In the current study, most strains were derivatives of ST203 and ST17. Consistent with our findings, recent studies from Australia and Malaysia have reported ST203 as the major E. faecium ST.[32],[33],[34],[35] Lam et al.[35] reported significant differences in the genome between strains ST17 and ST203. The ST203 strains grow at a significantly faster rate than ST17 strains and possess additional plasmids and genes that encode for resistance to other antimicrobials and metabolic pathways.[35]

Investigations have confirmed the importance of the inanimate environment as a reservoir in the spread of E. faecium. The contamination of the hospital environment and the ability of enterococci to survive outside the human body for prolonged periods as factors for the occurrence of cross-contamination either through the patient or hospital environment.[36],[37] In the present study, STs 203 and 740 were found in environmental and clinical VRE isolates [Table 1]. The isolates with the same ST and similar resistance phenotypes could be considered as related clones with close genetic relationships that show possible transmission and evolution from single clones over the years.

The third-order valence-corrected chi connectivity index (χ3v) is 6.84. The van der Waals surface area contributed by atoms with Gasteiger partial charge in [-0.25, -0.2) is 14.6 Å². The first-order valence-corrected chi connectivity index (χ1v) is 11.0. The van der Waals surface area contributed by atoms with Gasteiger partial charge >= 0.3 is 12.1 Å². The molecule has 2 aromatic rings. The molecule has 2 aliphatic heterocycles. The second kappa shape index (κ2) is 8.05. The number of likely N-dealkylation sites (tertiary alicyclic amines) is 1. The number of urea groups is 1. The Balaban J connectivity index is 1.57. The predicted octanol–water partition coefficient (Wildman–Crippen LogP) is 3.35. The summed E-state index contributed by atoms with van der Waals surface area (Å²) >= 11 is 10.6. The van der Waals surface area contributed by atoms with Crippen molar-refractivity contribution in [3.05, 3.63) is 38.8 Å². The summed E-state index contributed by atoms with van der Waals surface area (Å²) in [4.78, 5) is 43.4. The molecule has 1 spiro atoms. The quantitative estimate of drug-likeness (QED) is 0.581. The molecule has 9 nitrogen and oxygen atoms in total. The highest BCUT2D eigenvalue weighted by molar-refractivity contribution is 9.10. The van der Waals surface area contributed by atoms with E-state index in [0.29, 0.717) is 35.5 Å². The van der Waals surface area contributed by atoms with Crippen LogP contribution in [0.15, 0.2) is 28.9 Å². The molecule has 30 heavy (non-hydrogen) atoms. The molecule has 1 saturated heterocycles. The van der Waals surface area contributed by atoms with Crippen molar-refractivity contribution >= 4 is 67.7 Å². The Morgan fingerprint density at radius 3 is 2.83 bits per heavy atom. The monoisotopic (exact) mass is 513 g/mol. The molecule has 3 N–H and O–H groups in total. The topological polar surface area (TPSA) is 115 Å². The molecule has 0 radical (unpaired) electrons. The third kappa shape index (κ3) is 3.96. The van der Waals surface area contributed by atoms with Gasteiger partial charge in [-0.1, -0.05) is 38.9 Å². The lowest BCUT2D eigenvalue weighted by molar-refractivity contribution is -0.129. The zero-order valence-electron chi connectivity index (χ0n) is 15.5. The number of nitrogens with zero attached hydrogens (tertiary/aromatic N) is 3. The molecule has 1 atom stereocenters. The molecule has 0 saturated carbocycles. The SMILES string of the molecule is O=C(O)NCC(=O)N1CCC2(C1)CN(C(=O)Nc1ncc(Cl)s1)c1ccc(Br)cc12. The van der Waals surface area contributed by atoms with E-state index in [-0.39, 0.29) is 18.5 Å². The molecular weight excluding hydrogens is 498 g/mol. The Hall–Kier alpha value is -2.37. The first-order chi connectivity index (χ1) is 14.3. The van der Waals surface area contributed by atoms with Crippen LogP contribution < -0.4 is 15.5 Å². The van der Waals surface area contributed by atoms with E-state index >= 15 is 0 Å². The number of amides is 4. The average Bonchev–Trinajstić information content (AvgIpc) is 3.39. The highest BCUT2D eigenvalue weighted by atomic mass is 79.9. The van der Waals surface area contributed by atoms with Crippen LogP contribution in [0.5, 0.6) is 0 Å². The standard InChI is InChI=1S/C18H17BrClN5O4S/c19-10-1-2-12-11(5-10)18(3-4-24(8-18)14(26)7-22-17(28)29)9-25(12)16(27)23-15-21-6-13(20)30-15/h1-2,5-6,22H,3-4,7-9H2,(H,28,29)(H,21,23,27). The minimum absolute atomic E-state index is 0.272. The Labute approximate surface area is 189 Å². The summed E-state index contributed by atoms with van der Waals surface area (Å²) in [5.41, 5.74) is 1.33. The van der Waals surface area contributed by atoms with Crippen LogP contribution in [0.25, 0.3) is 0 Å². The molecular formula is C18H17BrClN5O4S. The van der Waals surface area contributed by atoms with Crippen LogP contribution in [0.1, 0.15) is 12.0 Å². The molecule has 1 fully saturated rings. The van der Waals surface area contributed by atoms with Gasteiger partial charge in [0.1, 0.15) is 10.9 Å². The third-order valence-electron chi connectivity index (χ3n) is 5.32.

Conclusion Top

Our results indicate that we are faced with threatening multiresistant E. faecium strains such as ST203 which belongs to CC17 in the clinical and environmental sections of Iranian hospitals. Genetic relatedness of clinical and hospital environmental samples shows that more attention should be directed toward controlling the environmental sources of infection in hospital settings. Our findings can be the basis of administrative decision-making in hospitals and as national and international roadmaps for controlling nosocomial infections and antimicrobial resistance.


This work was funded in part by a grant from Tarbiat Modares University and Research Center of Gastroenterology and Liver Diseases, Shahid Beheshti University of Medical Sciences, Tehran, Iran.

Financial support and sponsorship

There is no financial and sponsorship.

Conflicts of interest

There are no conflicts of interest.

   References Top

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Correspondence Address:
Dr. Ashraf Mohabati Mobarez
Department of Bacteriology, Faculty of Medical Sciences, Tarbiat Modares University, Tehran
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Source of Support: None, Conflict of Interest: None

DOI: 10.4103/0377-4929.200048